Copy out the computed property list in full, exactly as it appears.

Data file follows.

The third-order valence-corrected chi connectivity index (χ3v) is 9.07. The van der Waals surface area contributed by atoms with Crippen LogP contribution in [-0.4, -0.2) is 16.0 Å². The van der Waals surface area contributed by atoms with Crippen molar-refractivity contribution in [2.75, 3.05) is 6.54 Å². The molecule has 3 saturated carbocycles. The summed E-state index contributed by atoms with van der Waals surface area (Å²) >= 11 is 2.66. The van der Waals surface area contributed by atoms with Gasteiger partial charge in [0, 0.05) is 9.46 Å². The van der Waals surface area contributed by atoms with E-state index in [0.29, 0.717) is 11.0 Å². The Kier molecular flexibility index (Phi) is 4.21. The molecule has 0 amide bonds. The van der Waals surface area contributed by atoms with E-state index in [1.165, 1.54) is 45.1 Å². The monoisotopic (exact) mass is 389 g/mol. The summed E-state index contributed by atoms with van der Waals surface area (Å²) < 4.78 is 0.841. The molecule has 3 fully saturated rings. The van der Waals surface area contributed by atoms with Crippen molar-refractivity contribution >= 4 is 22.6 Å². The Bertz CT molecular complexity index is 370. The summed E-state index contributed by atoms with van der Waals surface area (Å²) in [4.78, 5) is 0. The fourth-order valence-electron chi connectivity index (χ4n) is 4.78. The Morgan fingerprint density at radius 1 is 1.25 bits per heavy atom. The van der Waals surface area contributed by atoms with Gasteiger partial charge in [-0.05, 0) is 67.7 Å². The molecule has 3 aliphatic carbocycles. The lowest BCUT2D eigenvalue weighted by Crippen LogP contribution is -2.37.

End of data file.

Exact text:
The third-order valence-corrected chi connectivity index (χ3v) is 9.07. The van der Waals surface area contributed by atoms with Crippen LogP contribution in [-0.4, -0.2) is 16.0 Å². The van der Waals surface area contributed by atoms with Crippen molar-refractivity contribution in [2.75, 3.05) is 6.54 Å². The molecule has 3 saturated carbocycles. The summed E-state index contributed by atoms with van der Waals surface area (Å²) >= 11 is 2.66. The van der Waals surface area contributed by atoms with Gasteiger partial charge in [0, 0.05) is 9.46 Å². The van der Waals surface area contributed by atoms with E-state index in [0.29, 0.717) is 11.0 Å². The Kier molecular flexibility index (Phi) is 4.21. The molecule has 0 amide bonds. The van der Waals surface area contributed by atoms with E-state index in [1.165, 1.54) is 45.1 Å². The monoisotopic (exact) mass is 389 g/mol. The summed E-state index contributed by atoms with van der Waals surface area (Å²) < 4.78 is 0.841. The molecule has 3 fully saturated rings. The van der Waals surface area contributed by atoms with Crippen molar-refractivity contribution >= 4 is 22.6 Å². The Bertz CT molecular complexity index is 370. The summed E-state index contributed by atoms with van der Waals surface area (Å²) in [4.78, 5) is 0. The fourth-order valence-electron chi connectivity index (χ4n) is 4.78. The Morgan fingerprint density at radius 1 is 1.25 bits per heavy atom. The van der Waals surface area contributed by atoms with Gasteiger partial charge in [-0.05, 0) is 67.7 Å². The molecule has 3 aliphatic carbocycles. The lowest BCUT2D eigenvalue weighted by Crippen LogP contribution is -2.37.